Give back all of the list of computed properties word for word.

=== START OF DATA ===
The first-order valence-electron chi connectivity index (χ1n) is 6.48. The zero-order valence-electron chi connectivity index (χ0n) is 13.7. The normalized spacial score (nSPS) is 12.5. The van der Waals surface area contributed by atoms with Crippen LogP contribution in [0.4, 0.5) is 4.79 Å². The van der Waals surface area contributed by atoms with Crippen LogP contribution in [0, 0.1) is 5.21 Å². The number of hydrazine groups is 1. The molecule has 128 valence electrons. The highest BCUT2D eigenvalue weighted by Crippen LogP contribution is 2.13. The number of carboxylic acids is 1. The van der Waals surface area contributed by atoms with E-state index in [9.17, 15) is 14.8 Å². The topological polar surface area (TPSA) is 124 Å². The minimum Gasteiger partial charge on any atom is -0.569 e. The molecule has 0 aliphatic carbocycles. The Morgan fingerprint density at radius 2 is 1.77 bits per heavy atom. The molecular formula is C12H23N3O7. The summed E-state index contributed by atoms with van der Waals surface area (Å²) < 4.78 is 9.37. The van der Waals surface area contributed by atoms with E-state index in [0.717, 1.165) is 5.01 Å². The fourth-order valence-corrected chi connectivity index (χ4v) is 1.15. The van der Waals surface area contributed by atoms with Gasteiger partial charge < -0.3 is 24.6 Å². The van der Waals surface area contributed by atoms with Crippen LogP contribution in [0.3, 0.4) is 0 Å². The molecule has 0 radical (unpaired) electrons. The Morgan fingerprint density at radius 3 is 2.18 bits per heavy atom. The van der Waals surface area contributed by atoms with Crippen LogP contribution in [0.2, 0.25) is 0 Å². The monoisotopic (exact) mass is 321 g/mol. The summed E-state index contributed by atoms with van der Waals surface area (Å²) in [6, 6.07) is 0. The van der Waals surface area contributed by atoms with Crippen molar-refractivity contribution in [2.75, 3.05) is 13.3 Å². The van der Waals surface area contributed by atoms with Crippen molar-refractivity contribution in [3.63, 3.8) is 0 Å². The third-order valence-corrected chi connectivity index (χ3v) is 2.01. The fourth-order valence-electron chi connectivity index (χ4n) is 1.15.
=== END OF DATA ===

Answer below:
The first-order valence-electron chi connectivity index (χ1n) is 6.48. The zero-order valence-electron chi connectivity index (χ0n) is 13.7. The normalized spacial score (nSPS) is 12.5. The van der Waals surface area contributed by atoms with Crippen LogP contribution in [0.4, 0.5) is 4.79 Å². The van der Waals surface area contributed by atoms with Crippen LogP contribution in [0, 0.1) is 5.21 Å². The number of hydrazine groups is 1. The molecule has 128 valence electrons. The highest BCUT2D eigenvalue weighted by Crippen LogP contribution is 2.13. The number of carboxylic acids is 1. The van der Waals surface area contributed by atoms with E-state index in [9.17, 15) is 14.8 Å². The topological polar surface area (TPSA) is 124 Å². The minimum Gasteiger partial charge on any atom is -0.569 e. The molecule has 0 aliphatic carbocycles. The Morgan fingerprint density at radius 2 is 1.77 bits per heavy atom. The molecular formula is C12H23N3O7. The summed E-state index contributed by atoms with van der Waals surface area (Å²) < 4.78 is 9.37. The van der Waals surface area contributed by atoms with E-state index in [0.717, 1.165) is 5.01 Å². The fourth-order valence-corrected chi connectivity index (χ4v) is 1.15. The van der Waals surface area contributed by atoms with Gasteiger partial charge < -0.3 is 24.6 Å². The van der Waals surface area contributed by atoms with Crippen LogP contribution in [0.3, 0.4) is 0 Å². The molecule has 0 radical (unpaired) electrons. The Morgan fingerprint density at radius 3 is 2.18 bits per heavy atom. The van der Waals surface area contributed by atoms with Crippen LogP contribution in [0.2, 0.25) is 0 Å². The monoisotopic (exact) mass is 321 g/mol. The summed E-state index contributed by atoms with van der Waals surface area (Å²) in [6, 6.07) is 0. The van der Waals surface area contributed by atoms with Crippen molar-refractivity contribution in [2.75, 3.05) is 13.3 Å². The van der Waals surface area contributed by atoms with Crippen molar-refractivity contribution in [3.63, 3.8) is 0 Å². The third-order valence-corrected chi connectivity index (χ3v) is 2.01. The fourth-order valence-electron chi connectivity index (χ4n) is 1.15.